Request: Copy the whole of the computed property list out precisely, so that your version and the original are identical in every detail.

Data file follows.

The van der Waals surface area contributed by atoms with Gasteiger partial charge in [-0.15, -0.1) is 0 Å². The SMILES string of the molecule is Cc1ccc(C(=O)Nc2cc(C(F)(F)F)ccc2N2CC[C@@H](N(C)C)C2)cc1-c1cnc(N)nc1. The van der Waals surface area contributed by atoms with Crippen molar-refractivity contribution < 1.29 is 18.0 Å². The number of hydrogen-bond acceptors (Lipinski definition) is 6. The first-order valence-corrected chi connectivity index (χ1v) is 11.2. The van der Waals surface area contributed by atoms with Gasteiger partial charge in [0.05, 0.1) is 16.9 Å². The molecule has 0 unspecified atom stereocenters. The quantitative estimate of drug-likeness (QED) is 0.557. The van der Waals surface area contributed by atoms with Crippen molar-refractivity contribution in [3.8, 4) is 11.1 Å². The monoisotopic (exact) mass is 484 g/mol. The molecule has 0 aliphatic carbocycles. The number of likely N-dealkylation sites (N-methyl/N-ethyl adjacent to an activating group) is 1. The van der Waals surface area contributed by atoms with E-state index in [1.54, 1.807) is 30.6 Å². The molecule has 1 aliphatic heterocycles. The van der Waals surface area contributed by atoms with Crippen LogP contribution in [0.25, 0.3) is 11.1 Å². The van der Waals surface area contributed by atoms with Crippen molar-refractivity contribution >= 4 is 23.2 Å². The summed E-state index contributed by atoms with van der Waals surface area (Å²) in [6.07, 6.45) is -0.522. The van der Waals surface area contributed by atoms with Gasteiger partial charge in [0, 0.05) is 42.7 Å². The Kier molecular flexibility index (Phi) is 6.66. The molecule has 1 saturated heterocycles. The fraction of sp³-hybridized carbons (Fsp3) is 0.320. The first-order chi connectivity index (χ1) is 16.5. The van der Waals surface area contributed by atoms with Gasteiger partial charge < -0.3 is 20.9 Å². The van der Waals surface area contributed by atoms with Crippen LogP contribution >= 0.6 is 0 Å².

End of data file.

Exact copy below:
The van der Waals surface area contributed by atoms with Gasteiger partial charge in [-0.15, -0.1) is 0 Å². The SMILES string of the molecule is Cc1ccc(C(=O)Nc2cc(C(F)(F)F)ccc2N2CC[C@@H](N(C)C)C2)cc1-c1cnc(N)nc1. The van der Waals surface area contributed by atoms with Crippen molar-refractivity contribution < 1.29 is 18.0 Å². The number of hydrogen-bond acceptors (Lipinski definition) is 6. The first-order valence-corrected chi connectivity index (χ1v) is 11.2. The van der Waals surface area contributed by atoms with Gasteiger partial charge in [0.05, 0.1) is 16.9 Å². The molecule has 0 unspecified atom stereocenters. The quantitative estimate of drug-likeness (QED) is 0.557. The van der Waals surface area contributed by atoms with Crippen molar-refractivity contribution in [3.8, 4) is 11.1 Å². The monoisotopic (exact) mass is 484 g/mol. The molecule has 0 aliphatic carbocycles. The number of likely N-dealkylation sites (N-methyl/N-ethyl adjacent to an activating group) is 1. The van der Waals surface area contributed by atoms with E-state index in [1.54, 1.807) is 30.6 Å². The molecule has 1 aliphatic heterocycles. The van der Waals surface area contributed by atoms with Crippen LogP contribution in [0.25, 0.3) is 11.1 Å². The van der Waals surface area contributed by atoms with Crippen molar-refractivity contribution >= 4 is 23.2 Å². The summed E-state index contributed by atoms with van der Waals surface area (Å²) in [6.07, 6.45) is -0.522. The van der Waals surface area contributed by atoms with Gasteiger partial charge in [0, 0.05) is 42.7 Å². The Kier molecular flexibility index (Phi) is 6.66. The molecule has 1 saturated heterocycles. The fraction of sp³-hybridized carbons (Fsp3) is 0.320. The first-order chi connectivity index (χ1) is 16.5. The van der Waals surface area contributed by atoms with Gasteiger partial charge < -0.3 is 20.9 Å². The van der Waals surface area contributed by atoms with Crippen LogP contribution >= 0.6 is 0 Å².